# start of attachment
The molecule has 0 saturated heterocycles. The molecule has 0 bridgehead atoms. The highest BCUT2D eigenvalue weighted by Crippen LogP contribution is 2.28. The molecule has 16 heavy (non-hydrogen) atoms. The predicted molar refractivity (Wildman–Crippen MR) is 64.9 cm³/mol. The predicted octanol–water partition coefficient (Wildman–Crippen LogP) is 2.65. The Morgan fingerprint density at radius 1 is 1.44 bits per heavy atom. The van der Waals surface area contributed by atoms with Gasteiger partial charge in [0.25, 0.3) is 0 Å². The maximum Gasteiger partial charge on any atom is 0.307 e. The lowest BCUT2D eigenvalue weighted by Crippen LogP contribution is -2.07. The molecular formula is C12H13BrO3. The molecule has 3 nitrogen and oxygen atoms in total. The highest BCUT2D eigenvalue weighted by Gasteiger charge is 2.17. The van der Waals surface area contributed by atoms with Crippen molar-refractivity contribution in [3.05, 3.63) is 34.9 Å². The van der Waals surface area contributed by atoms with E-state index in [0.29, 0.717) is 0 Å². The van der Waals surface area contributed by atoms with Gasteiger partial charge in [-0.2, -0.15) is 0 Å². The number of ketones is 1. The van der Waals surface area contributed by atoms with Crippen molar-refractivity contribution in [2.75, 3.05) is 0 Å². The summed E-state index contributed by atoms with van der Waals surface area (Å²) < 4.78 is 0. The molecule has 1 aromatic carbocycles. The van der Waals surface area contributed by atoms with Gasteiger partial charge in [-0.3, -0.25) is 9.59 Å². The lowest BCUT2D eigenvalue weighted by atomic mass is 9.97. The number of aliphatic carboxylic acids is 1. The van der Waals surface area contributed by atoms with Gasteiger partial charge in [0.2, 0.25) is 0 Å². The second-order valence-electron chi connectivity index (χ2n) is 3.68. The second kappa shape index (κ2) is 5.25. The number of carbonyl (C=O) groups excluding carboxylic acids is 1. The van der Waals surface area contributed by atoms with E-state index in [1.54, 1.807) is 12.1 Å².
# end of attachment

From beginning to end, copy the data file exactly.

The molecule has 0 saturated heterocycles. The molecule has 0 bridgehead atoms. The highest BCUT2D eigenvalue weighted by Crippen LogP contribution is 2.28. The molecule has 16 heavy (non-hydrogen) atoms. The predicted molar refractivity (Wildman–Crippen MR) is 64.9 cm³/mol. The predicted octanol–water partition coefficient (Wildman–Crippen LogP) is 2.65. The Morgan fingerprint density at radius 1 is 1.44 bits per heavy atom. The van der Waals surface area contributed by atoms with Gasteiger partial charge in [0.25, 0.3) is 0 Å². The maximum Gasteiger partial charge on any atom is 0.307 e. The lowest BCUT2D eigenvalue weighted by Crippen LogP contribution is -2.07. The molecular formula is C12H13BrO3. The molecule has 3 nitrogen and oxygen atoms in total. The highest BCUT2D eigenvalue weighted by Gasteiger charge is 2.17. The van der Waals surface area contributed by atoms with Crippen molar-refractivity contribution in [3.05, 3.63) is 34.9 Å². The van der Waals surface area contributed by atoms with E-state index in [0.29, 0.717) is 0 Å². The van der Waals surface area contributed by atoms with Gasteiger partial charge in [-0.2, -0.15) is 0 Å². The number of ketones is 1. The van der Waals surface area contributed by atoms with Crippen molar-refractivity contribution in [2.75, 3.05) is 0 Å². The summed E-state index contributed by atoms with van der Waals surface area (Å²) < 4.78 is 0. The molecule has 1 aromatic carbocycles. The van der Waals surface area contributed by atoms with Gasteiger partial charge in [-0.3, -0.25) is 9.59 Å². The lowest BCUT2D eigenvalue weighted by atomic mass is 9.97. The number of aliphatic carboxylic acids is 1. The van der Waals surface area contributed by atoms with Gasteiger partial charge in [0.2, 0.25) is 0 Å². The second-order valence-electron chi connectivity index (χ2n) is 3.68. The second kappa shape index (κ2) is 5.25. The number of carbonyl (C=O) groups excluding carboxylic acids is 1. The van der Waals surface area contributed by atoms with E-state index in [1.54, 1.807) is 12.1 Å².